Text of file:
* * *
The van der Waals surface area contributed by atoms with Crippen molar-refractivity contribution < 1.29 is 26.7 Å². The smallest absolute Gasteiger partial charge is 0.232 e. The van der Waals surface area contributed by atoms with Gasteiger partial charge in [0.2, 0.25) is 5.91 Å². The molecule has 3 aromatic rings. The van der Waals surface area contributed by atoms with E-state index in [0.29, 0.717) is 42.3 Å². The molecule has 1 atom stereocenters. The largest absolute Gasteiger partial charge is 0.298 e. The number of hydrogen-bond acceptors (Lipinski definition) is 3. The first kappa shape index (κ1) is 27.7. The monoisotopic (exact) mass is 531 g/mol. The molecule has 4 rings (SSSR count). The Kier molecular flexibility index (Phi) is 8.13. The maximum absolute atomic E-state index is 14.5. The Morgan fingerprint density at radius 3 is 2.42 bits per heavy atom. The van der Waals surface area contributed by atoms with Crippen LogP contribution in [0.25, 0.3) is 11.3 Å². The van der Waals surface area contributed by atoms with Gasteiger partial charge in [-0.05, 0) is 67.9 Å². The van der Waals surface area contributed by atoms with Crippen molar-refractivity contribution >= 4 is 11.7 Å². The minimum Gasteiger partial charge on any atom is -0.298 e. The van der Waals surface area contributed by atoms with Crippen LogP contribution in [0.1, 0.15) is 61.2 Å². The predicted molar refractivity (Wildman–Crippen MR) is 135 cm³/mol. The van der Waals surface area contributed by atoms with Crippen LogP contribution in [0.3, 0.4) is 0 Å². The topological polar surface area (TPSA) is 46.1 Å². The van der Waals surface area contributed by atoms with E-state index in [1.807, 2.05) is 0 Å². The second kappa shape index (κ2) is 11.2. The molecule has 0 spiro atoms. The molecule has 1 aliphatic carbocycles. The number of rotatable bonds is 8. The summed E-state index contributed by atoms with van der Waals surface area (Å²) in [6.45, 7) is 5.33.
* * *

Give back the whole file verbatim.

The van der Waals surface area contributed by atoms with Crippen molar-refractivity contribution < 1.29 is 26.7 Å². The smallest absolute Gasteiger partial charge is 0.232 e. The van der Waals surface area contributed by atoms with Gasteiger partial charge in [0.2, 0.25) is 5.91 Å². The molecule has 3 aromatic rings. The van der Waals surface area contributed by atoms with E-state index in [0.29, 0.717) is 42.3 Å². The molecule has 1 atom stereocenters. The largest absolute Gasteiger partial charge is 0.298 e. The number of hydrogen-bond acceptors (Lipinski definition) is 3. The first kappa shape index (κ1) is 27.7. The monoisotopic (exact) mass is 531 g/mol. The molecule has 4 rings (SSSR count). The Kier molecular flexibility index (Phi) is 8.13. The maximum absolute atomic E-state index is 14.5. The Morgan fingerprint density at radius 3 is 2.42 bits per heavy atom. The van der Waals surface area contributed by atoms with Crippen LogP contribution in [0.25, 0.3) is 11.3 Å². The van der Waals surface area contributed by atoms with Gasteiger partial charge in [-0.05, 0) is 67.9 Å². The van der Waals surface area contributed by atoms with Crippen molar-refractivity contribution >= 4 is 11.7 Å². The minimum Gasteiger partial charge on any atom is -0.298 e. The van der Waals surface area contributed by atoms with Crippen LogP contribution in [0.1, 0.15) is 61.2 Å². The predicted molar refractivity (Wildman–Crippen MR) is 135 cm³/mol. The van der Waals surface area contributed by atoms with Crippen LogP contribution in [0.3, 0.4) is 0 Å². The topological polar surface area (TPSA) is 46.1 Å². The van der Waals surface area contributed by atoms with E-state index in [1.807, 2.05) is 0 Å². The second kappa shape index (κ2) is 11.2. The molecule has 0 spiro atoms. The molecule has 1 aliphatic carbocycles. The number of rotatable bonds is 8. The summed E-state index contributed by atoms with van der Waals surface area (Å²) in [6.45, 7) is 5.33.